How to Restore a GitHub Repository Back to a Particular Commit

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Confession: I hate Git. Heresy, I know. But true nonetheless. And I suppose that’s what brings you here. You made a mistake. You pushed several commits to the MASTER branch of your GitHub repository, but have now have had a change of heart. You’ve decided that you’d like to go back to the good ol days, a few commits ago actually. That’s what you want, but Git doesn’t care.

Awful isn’t it!?!? All you want to do is something fairly straight forward, reset your project back to a previous point in time, and Git does not want to allow you to do this. Checkout a previous commit? No problem! Push this commit to MASTER? Absolutely not!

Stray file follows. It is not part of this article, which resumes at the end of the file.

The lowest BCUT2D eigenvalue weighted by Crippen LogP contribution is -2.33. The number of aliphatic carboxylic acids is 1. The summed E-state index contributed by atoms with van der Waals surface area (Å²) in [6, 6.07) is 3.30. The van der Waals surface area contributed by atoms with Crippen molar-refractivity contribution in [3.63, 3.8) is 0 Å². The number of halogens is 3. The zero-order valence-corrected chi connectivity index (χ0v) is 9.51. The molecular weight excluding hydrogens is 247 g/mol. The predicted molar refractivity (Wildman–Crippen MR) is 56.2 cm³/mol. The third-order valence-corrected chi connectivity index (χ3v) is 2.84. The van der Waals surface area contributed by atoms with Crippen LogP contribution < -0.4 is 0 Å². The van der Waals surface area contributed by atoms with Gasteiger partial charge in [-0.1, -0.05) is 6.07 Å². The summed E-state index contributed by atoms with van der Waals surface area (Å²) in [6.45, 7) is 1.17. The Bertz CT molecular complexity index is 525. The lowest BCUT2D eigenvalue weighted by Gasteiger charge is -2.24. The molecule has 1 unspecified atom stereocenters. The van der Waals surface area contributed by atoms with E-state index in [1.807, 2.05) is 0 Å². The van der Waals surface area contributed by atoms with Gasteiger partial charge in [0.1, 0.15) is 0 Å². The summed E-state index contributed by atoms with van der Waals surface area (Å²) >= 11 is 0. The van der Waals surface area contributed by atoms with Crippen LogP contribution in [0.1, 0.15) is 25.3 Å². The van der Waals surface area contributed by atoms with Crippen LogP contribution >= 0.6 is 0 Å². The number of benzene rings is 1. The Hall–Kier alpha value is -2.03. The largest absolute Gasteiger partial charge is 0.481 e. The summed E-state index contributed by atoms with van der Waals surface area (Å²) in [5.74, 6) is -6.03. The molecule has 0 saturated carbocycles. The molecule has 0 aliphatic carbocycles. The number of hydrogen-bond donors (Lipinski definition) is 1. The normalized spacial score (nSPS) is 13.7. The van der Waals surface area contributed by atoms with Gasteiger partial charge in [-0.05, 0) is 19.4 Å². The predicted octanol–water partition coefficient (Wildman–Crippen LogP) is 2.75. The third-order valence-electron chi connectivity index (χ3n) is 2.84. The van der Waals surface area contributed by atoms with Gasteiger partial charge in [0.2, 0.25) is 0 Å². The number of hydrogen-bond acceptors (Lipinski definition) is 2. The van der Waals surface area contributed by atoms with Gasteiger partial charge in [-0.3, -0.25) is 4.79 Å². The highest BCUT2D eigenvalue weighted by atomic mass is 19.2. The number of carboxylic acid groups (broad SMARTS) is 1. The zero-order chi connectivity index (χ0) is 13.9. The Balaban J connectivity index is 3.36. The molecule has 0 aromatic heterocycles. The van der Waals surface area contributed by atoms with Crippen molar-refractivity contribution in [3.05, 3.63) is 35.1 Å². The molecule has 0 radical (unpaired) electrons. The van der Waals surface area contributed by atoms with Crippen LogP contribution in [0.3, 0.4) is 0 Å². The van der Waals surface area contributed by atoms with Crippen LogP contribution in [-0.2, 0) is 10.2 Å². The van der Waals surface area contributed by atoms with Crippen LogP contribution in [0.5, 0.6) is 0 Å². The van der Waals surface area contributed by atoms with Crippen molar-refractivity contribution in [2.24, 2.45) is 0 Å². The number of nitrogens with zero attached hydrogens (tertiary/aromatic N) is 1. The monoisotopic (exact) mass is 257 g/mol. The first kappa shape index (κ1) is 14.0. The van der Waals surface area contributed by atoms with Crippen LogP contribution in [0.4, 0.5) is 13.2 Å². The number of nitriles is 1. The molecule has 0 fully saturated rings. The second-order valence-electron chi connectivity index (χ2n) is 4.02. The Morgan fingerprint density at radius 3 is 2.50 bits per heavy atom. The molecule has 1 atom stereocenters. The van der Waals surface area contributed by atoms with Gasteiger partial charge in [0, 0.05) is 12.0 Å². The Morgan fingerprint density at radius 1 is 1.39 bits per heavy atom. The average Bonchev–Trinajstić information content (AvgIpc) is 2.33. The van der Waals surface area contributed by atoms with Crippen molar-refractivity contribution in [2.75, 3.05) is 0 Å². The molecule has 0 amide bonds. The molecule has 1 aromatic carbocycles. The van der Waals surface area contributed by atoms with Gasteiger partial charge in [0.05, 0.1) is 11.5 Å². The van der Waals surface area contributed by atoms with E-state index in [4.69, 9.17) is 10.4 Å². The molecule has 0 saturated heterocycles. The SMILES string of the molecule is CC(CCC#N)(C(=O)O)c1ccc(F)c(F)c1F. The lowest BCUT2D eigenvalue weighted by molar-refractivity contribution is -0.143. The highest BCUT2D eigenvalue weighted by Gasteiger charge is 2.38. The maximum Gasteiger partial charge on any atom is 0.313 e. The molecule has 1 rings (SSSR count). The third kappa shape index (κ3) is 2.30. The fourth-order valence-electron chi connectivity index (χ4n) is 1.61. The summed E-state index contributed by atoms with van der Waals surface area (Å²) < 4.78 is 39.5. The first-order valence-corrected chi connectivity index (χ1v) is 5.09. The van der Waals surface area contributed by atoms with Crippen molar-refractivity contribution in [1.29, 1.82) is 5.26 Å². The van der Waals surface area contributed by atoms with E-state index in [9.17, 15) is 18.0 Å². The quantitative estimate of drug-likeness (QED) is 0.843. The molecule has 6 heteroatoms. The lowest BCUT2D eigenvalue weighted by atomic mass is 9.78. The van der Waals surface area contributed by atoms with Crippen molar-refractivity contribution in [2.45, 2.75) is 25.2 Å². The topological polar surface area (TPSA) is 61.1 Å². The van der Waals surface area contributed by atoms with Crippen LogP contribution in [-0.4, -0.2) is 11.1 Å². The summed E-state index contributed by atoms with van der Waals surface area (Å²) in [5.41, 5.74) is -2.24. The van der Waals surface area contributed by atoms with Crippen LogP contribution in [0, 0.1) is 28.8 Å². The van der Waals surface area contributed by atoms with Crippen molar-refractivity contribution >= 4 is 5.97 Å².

Well luckily, I found an excellent tutorial on YouTube tonight on how to do this. It isn’t super simple. It probably isn’t the way the professionals do it. It probably doesn’t follow “best practices.” However, it works:

// From "merge -s ours" on YouTube by Colten Jackson
$ git checkout 1234321
$ git merge -s ours master
#### that merge will leave you in detached head, use "git log" to get latest commit hash, shown here as 9876789 #####
$ git checkout master
$ git merge 9876789
$ git push origin master